A festive Salmon En Croute for Christmas Day
If you’re planning on serving fish on Christmas Day then you need something suitably significant and festive, decorous and decorative. Ideally you also want something you can prep well in advance and then just pop in the oven when the time comes. Which is what this does.
Hollandaise is generally done in a last-minute panic, as it doesn’t tend to do well from sitting around for too long – but you can sidestep this up to a point by doing it an hour or so ahead and storing in a thermos flask.
By all means omit the garnish but, being Christmas, a bell here and a whistle there is perhaps expected.
SALMON EN CROUTE WITH HOLLANDAISE SAUCE
25g/1oz/2 tbsp butter
4 shallots, chopped
1 garlic clove, finely chopped
salt and pepper
2 tbsp pine nuts
200g/7oz kale or cavolo nero, hard stalks discarded, then roughly chopped
6 anchovy fillets
zest and juice of 1 lemon
2 x roughly equal pieces of salmon fillet, about 500–600g/1lb 2oz–1lb 5oz each, skinned
500g/1lb 2oz puff pastry (preferably ‘all butter’)
1 egg, beaten
For the hollandaise
2 egg yolks
250g/9oz/generous 1 cup unsalted butter
juice of 1 lemon
a pinch of cayenne pepper
dill salmon caviar
UP TO 3 DAYS AHEAD (MIN. 4 HOURS):
Melt the butter in a large pan and add the shallots and garlic. Season with salt and pepper, cover and cook over a gentle heat for 15 minutes, until soft. Meanwhile, toast the pine nuts in a dry frying pan for a few minutes, until golden. Add the kale, anchovies, lemon zest and juice and pine nuts to the shallots. Cover and cook for 5–10 minutes, until the kale has wilted, then tip into a food processor and blend to a rough paste. Taste for seasoning and adjust if necessary. Leave to cool completely, then store in the fridge.
UP TO 1 DAY AHEAD (MIN. 2 HOURS):
Trim the salmon and remove any bones with a pair of tweezers. Lay one piece on a board, with the skinned side facing down. Spread with the stuffing as evenly as possible, and then top with the other piece of salmon, skinned side up.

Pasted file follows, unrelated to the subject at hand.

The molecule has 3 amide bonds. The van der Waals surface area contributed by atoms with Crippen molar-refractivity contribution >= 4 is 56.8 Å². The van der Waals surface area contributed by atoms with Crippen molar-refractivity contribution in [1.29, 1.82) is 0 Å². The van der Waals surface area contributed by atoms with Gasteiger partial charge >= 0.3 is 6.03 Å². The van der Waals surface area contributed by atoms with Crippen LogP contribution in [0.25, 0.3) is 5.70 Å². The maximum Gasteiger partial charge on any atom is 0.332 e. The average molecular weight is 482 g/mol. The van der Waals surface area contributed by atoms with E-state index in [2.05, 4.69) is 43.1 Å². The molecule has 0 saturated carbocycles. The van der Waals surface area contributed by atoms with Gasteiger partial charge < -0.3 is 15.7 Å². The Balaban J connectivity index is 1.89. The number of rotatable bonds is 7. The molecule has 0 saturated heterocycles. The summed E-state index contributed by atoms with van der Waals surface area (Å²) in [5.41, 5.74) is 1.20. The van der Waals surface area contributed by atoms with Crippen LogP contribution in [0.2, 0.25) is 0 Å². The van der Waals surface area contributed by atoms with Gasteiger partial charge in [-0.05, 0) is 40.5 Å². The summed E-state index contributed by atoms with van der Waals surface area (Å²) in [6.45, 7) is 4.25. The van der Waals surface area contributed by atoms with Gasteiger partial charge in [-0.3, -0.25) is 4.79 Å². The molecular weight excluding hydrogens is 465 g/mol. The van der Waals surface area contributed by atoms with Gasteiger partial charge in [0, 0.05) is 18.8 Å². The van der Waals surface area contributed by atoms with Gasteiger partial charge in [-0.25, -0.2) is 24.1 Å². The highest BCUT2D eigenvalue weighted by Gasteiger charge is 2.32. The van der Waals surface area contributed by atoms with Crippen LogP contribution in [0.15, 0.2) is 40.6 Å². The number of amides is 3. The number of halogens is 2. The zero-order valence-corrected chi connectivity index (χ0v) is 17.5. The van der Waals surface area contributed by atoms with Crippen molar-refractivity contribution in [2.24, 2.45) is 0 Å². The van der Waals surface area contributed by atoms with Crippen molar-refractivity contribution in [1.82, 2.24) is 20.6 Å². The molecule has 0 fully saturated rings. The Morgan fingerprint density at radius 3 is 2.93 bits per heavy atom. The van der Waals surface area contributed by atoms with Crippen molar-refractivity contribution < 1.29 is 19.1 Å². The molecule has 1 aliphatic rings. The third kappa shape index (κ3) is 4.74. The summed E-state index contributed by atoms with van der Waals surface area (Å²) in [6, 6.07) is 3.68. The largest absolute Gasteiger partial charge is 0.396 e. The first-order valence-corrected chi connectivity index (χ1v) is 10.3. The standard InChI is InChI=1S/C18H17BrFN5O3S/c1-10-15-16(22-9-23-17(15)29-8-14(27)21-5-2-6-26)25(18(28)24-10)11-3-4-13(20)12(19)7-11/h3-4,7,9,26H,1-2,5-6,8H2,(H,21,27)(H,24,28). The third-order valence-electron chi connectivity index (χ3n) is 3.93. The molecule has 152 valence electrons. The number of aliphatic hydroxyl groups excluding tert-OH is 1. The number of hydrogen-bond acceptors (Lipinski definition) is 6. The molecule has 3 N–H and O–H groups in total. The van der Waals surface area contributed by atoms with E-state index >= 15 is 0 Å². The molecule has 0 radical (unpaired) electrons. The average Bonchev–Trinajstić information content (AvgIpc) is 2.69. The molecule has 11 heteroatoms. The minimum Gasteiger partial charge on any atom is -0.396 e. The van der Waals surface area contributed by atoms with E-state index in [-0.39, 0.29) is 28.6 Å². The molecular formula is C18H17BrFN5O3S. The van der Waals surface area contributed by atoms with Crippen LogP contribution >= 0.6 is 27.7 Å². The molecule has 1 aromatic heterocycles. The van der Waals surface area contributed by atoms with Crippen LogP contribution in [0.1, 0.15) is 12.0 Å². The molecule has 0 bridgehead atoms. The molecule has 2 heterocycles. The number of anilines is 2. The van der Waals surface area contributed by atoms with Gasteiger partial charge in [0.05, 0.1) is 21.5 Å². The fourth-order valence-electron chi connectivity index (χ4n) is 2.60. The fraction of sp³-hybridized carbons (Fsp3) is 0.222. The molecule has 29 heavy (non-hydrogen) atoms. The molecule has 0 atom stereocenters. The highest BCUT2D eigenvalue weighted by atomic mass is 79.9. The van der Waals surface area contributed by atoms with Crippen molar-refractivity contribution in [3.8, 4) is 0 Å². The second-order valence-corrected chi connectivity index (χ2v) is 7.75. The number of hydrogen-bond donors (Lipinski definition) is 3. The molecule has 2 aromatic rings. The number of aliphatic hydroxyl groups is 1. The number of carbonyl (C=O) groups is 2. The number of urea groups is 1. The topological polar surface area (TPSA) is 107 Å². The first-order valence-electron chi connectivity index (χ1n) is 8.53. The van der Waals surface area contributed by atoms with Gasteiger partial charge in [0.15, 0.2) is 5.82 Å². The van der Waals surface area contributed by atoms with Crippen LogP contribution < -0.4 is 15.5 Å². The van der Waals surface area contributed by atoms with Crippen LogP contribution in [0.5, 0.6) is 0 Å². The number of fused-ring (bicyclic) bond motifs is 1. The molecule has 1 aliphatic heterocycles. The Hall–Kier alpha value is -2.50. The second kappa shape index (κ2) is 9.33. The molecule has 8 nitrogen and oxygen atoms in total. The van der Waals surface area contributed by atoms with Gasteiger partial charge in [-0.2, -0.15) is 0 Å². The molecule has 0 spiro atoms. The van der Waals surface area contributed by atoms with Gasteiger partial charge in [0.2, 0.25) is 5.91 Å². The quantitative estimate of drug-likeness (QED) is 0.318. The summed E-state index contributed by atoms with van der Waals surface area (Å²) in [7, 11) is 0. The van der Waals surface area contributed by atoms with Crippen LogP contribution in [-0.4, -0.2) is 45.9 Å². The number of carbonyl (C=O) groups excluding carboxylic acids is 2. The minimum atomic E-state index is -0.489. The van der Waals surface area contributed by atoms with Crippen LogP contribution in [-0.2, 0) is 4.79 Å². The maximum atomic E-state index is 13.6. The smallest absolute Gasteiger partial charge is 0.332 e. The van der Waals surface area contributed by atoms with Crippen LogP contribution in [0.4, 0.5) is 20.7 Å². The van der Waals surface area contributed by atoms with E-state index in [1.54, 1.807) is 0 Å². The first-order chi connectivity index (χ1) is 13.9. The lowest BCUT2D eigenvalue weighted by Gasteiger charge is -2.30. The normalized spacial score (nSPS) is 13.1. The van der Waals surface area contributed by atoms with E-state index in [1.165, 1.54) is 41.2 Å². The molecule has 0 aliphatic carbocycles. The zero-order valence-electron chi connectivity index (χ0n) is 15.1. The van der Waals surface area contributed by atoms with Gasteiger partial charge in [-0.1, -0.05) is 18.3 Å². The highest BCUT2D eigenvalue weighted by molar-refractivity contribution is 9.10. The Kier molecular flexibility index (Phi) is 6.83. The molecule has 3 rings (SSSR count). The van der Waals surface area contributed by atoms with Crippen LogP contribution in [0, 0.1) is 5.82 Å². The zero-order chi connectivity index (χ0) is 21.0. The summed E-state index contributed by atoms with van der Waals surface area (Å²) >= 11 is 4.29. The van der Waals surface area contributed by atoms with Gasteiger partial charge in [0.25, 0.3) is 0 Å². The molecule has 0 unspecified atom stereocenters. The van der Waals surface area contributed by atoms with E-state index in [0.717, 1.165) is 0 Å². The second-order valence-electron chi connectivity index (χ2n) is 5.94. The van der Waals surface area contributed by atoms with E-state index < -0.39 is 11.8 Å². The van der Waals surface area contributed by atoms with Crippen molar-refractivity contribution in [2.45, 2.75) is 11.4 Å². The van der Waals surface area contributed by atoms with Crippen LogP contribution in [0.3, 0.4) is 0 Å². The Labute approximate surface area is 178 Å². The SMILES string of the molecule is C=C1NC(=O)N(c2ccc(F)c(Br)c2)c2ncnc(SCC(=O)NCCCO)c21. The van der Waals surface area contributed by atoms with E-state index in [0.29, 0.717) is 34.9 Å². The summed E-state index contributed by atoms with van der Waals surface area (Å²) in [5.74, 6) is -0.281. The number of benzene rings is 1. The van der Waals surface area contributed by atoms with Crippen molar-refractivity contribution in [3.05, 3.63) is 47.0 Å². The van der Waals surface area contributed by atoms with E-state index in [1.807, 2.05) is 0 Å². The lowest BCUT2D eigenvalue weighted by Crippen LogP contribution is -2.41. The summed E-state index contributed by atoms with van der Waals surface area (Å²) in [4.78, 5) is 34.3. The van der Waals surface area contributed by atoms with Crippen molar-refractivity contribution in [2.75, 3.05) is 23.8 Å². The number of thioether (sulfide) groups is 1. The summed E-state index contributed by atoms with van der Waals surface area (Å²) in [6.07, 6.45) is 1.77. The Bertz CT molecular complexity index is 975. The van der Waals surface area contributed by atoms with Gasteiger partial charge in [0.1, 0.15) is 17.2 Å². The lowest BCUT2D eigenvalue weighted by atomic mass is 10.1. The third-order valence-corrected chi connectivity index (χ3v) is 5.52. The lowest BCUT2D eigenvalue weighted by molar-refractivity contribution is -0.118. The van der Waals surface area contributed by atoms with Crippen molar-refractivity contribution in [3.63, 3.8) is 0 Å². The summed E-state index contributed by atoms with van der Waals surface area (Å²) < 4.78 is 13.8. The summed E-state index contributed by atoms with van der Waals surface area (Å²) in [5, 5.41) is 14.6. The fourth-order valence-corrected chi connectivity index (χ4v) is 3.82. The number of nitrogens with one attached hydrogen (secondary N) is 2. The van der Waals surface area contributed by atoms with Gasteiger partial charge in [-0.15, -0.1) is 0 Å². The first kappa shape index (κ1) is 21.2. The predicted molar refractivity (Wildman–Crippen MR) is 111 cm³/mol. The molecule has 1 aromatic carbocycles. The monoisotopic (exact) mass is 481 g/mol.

On a lightly floured surface roll out the pastry to a rectangle roughly 45 x 30cm/18 x 12in, and 3mm/1/8 in thick. Brush the edges with beaten egg, then lay the salmon down the middle. Fold the pastry up over the salmon and pinch to seal the edges all around, then turn over so the join is underneath and place on a lightly floured baking sheet. Cover in clingfilm and chill.
1 HOUR AHEAD:
Preheat the oven to 190°C/375°F/Gas mark 5.
Using the blunt side of a knife, mark a criss-cross pattern on the pastry. Brush all over with beaten egg, then bake for 40–45 minutes, until golden.
Meanwhile, make the hollandaise: melt the butter in a small pan. Bring 3cm/1¼in of water to a boil in a separate saucepan, then reduce the heat to just below a simmer. Put the egg yolks in a heavy heatproof bowl and sit over the pan of barely-simmering water. Whisk for a minute or so, until the yolks start to streak the sides of the bowl. Slowly add the melted butter in a gentle, steady stream, whisking all the time, until fully incorporated and thickened. Should the sauce split, start again with 2 fresh egg yolks over the simmering water, and slowly add the curdled first batch to these yolks, then continue. Take off the heat and whisk in the lemon juice, cayenne, and a pinch of salt. Keep warm in a thermos flask if necessary.
When the pastry is golden and crisp, remove from the oven and carefully transfer to a serving board to rest for 5–10 minutes. Garnish with fresh watercress, blobs of caviar and dill sprigs.
Cut the salmon into fat slices. Serve with the hollandaise sauce.
CHEAT: Skip making the stuffing if short of time, and use a good-quality shop-bought pesto
The featured recipe is from Do-Ahead Christmas by James Ramsden